Leonard Lane off Corn Street in Bristol’s Old City is now officially Europe’s longest environmental art thoroughfare.
As of Wednesday evening, 20 pieces of street art were up in this oft-neglected lane.
All of the art, which is part of a project called Human Nature, explores green concerns such as climate change and extinction.
Artist and founder of Human Nature Charlotte Webster explains how the ambitious project came about: “I lived in Bristol for a number of years, and walking down Leonard Lane six months ago I felt compelled to shift its direction.
“With 18 artists coming to the city on tour, one thing we know how to do is change a space. Human Nature‘s focus is on our shifting relationship with the environment, so walk down Leonard Lane and you’ll see art exploring climate change, fossil fuels and extinction amongst other things all encouraging us to think about our connection to nature.
“Where better to do this than in Europe’s Green Capital and the home of street art?
“Having been at work for the last five days, we’re so pleased local artists have joined us each day. Our hope is that this continues for some time to come, and we welcome any contributions that express feelings on the environment.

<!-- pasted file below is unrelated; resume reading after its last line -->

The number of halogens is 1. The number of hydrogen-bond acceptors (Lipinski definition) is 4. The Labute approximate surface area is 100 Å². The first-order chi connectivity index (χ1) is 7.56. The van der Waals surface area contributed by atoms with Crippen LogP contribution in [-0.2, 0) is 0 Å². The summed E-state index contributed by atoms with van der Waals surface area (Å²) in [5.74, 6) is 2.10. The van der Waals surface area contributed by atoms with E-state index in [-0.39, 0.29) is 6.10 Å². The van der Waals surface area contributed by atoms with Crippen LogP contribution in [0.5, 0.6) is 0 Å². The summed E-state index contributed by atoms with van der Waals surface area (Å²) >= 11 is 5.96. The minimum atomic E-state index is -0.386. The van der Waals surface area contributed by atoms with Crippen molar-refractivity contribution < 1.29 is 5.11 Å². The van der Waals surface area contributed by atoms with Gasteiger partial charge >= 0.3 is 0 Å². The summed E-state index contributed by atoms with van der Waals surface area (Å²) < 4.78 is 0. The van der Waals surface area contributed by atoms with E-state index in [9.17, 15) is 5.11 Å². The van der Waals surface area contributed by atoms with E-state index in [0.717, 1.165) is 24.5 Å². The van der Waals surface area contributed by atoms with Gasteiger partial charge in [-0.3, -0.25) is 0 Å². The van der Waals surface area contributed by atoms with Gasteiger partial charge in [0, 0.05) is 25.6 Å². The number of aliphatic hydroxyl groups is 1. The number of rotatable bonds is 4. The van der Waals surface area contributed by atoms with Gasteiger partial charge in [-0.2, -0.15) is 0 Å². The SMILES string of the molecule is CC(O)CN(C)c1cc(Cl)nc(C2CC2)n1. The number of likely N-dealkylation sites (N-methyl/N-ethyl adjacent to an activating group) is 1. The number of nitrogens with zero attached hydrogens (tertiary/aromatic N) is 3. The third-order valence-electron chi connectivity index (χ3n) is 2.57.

“It’s important to have a physical space which represents Bristol’s progressive thinking, together we can all make Leonard Lane a positive space that looks towards the future.”
Human Nature is running in tandem with the show of the same name at the Centrespace gallery on Leonard Lane from July 17 to 30.
The touring exhibition that showcases and celebrates emerging, cutting edge environmental art was launched last year in London and includes 20 artists and 60 artworks, from across the UK working in a variety of media.